By Vic Walker
Hot tubs and warm-water therapy have been around for centuries, and sometimes the rich, innovative, wellness-based history they have is overlooked. The practice of using hot or cold springs to cure ailments dates back to prehistoric times.
After a long tough day, hot tub owners look forward to a nice rejuvenating soak in warm water, as it helps to relieve stress and rejuvenate tired, weary bodies. However, when did soaking in hot water become a common practice for wellness? Where did it all start and why does it make people feel good? This article will review the history of salus per aquam—health through water.
Ancient bathing philosophy
The very first ‘hot tubs’ were created by Mother Nature, not by man. Archaeological investigations near hot springs in France and the Czech Republic have revealed Bronze Age weapons, while in Great Britain, ancient legends credited early Celtic kings with the discovery of the hot springs in Bath, England.
Many societies used the benefits of hot water therapy for hygiene and health purposes. For example, the Egyptians were thought to use baths for medicinal purposes as early as 2000 BC. Evidence also exists of spa construction in 600 BC from Phraortes, King of Media. The earliest forms of hot tubs were nothing more than large vessels in which very hot stones were placed to heat the water.
In Japan, the first ‘onsen’ (hot spring) opened near Izumo around AD 737. This was followed by the development of indoor soaking tubs called ‘cypress ofuro,’ which were featured at ‘ryokan’ (inns) that resembled resort-like facilities, which focused on relaxation. It could be said that these establishments were the precursor to the modern spa retreat.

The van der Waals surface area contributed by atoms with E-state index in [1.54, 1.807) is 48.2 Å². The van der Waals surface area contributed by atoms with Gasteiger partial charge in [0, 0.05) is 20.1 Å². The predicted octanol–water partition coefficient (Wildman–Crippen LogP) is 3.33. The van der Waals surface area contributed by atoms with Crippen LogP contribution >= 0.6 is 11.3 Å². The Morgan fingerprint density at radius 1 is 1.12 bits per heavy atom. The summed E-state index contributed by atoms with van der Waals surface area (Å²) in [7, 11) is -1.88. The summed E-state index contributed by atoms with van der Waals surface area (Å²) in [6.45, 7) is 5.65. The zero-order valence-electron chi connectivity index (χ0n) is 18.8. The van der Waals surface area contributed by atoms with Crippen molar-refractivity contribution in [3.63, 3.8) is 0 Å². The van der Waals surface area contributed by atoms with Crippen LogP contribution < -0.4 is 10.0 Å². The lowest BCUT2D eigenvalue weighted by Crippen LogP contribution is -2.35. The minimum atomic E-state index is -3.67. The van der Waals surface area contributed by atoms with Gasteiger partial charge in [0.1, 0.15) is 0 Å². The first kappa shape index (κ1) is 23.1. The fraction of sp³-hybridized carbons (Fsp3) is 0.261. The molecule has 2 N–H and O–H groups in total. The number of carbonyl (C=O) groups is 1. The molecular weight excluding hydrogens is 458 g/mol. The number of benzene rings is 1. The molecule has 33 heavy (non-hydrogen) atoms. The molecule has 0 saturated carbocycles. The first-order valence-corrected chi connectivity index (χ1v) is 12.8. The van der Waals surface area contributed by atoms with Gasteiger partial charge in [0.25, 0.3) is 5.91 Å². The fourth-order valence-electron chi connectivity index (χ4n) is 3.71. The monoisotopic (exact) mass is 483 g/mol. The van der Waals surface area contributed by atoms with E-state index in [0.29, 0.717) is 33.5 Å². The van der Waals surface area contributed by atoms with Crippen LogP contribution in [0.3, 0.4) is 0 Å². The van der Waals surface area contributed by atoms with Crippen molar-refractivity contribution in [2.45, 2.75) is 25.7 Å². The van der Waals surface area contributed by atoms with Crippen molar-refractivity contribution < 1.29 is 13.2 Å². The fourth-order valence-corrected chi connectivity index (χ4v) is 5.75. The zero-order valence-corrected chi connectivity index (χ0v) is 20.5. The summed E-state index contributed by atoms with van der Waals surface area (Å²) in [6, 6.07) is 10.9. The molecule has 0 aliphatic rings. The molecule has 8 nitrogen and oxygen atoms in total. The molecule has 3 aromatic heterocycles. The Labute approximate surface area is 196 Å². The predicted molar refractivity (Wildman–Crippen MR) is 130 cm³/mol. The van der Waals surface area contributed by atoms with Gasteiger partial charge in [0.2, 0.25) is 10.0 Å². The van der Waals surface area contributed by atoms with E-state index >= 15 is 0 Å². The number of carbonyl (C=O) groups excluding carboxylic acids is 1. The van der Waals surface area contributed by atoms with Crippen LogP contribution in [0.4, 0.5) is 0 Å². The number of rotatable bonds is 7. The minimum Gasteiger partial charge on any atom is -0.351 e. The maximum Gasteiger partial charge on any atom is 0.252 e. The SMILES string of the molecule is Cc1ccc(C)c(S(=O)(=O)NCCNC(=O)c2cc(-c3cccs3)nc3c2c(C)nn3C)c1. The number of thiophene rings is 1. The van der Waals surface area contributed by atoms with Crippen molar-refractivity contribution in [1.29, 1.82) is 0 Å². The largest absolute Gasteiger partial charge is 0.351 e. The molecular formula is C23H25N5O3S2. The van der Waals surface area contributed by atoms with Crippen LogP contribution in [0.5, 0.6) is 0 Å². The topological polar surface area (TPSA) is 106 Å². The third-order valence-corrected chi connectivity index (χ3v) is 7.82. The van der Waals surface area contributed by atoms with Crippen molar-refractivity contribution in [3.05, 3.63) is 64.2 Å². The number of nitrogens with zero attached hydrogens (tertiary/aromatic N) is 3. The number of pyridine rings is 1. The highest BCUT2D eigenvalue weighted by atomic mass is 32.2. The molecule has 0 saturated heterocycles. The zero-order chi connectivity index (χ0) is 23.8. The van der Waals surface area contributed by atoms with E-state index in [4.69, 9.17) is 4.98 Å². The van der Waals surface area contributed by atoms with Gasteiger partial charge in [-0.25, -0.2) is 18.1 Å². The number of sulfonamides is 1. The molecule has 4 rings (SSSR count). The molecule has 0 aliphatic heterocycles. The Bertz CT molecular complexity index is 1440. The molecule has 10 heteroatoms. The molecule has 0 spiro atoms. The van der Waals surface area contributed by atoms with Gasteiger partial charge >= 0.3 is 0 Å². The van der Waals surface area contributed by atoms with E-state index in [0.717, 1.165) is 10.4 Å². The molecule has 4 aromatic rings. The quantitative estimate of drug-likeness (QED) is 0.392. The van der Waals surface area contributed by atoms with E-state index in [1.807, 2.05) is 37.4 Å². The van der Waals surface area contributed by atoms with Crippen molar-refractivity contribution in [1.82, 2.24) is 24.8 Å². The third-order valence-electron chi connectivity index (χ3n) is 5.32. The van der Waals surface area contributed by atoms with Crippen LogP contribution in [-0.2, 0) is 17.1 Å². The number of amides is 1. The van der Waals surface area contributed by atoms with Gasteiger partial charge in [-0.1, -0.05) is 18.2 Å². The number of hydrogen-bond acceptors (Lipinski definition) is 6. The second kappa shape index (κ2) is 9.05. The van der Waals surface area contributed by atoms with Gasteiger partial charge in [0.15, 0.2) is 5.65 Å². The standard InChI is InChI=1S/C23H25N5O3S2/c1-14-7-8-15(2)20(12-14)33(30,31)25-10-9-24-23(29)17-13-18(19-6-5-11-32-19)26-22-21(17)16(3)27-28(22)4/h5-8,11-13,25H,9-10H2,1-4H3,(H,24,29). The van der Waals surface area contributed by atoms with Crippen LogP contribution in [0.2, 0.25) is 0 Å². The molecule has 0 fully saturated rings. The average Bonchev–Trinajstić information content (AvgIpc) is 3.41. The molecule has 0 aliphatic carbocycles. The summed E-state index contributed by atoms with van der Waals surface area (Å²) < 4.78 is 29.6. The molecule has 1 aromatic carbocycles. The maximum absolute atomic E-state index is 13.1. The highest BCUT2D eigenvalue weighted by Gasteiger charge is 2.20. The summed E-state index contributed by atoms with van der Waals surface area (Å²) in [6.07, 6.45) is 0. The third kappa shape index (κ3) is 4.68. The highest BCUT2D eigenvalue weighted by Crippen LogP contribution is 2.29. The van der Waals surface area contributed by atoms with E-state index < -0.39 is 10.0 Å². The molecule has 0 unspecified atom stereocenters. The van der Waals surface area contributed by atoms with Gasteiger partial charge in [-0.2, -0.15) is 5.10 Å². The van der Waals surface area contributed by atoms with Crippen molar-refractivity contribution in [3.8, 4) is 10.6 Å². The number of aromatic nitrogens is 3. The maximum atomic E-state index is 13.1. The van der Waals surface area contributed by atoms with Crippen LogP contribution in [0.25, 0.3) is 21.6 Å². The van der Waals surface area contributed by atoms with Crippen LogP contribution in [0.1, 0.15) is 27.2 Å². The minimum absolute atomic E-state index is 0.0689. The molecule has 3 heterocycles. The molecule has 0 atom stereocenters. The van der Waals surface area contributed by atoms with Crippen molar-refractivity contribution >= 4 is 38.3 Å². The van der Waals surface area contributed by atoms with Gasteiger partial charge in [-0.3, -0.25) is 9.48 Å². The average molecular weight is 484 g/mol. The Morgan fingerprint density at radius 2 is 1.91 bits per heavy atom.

The ancient Greeks and Romans also strongly believed in the therapeutic benefits of hot bath and mineral waters. Although the concept was largely reserved for the wealthy class, it was soon available to all in the form of public baths, which, at the time (460-370 BC), were considered healthy and beneficial for most diseases.
During this period, Hippocrates proposed a theory that all diseases are caused by an imbalance of bodily fluids. To regain balance, a change of habits and environment was advised, which included bathing, perspiration, walking and massages.
Following Greek methodology, Roman spas also had emphasis on medicinal purposes and were used largely as treatment centres for both wounded and healthy soldiers during periods of war. Spa treatments consisted of application of water to afflicted parts of the body and/or immersion of the whole body in the water. Early on, these destination spas had little in common with the luxury-laden resorts of today.
The science of healing
Soaking in a hot tub is long known to make bathers feel better, but why? What is actually happening physically and psychologically? The answers to these questions differ depending on which of the concepts of therapeutic heated water immersion one is referring to.
Formally called hydropathy, hydrotherapy utilizes water for the relief of pain and the treatment of certain illnesses. It is the generic term for water therapies using jets, underwater massage and mineral baths. Synonymous with the term ‘water cure,’ which was used by practitioners in the 19th century, these treatments use physical water properties, such as temperature and pressure to stimulate blood circulation and treat the symptoms of certain diseases (e.g. rheumatoid arthritis and fibromyalgia).
Balneotherapy is derived from the Latin word balneum, meaning ‘bath.’ This term generally applies to any of the treatments performed at a spa facility. Balneotherapy refers to the medical use of the spas, as opposed to the recreational use. Treatments may involve using hot or cold water to create relaxation or stimulation by using moving water and massage.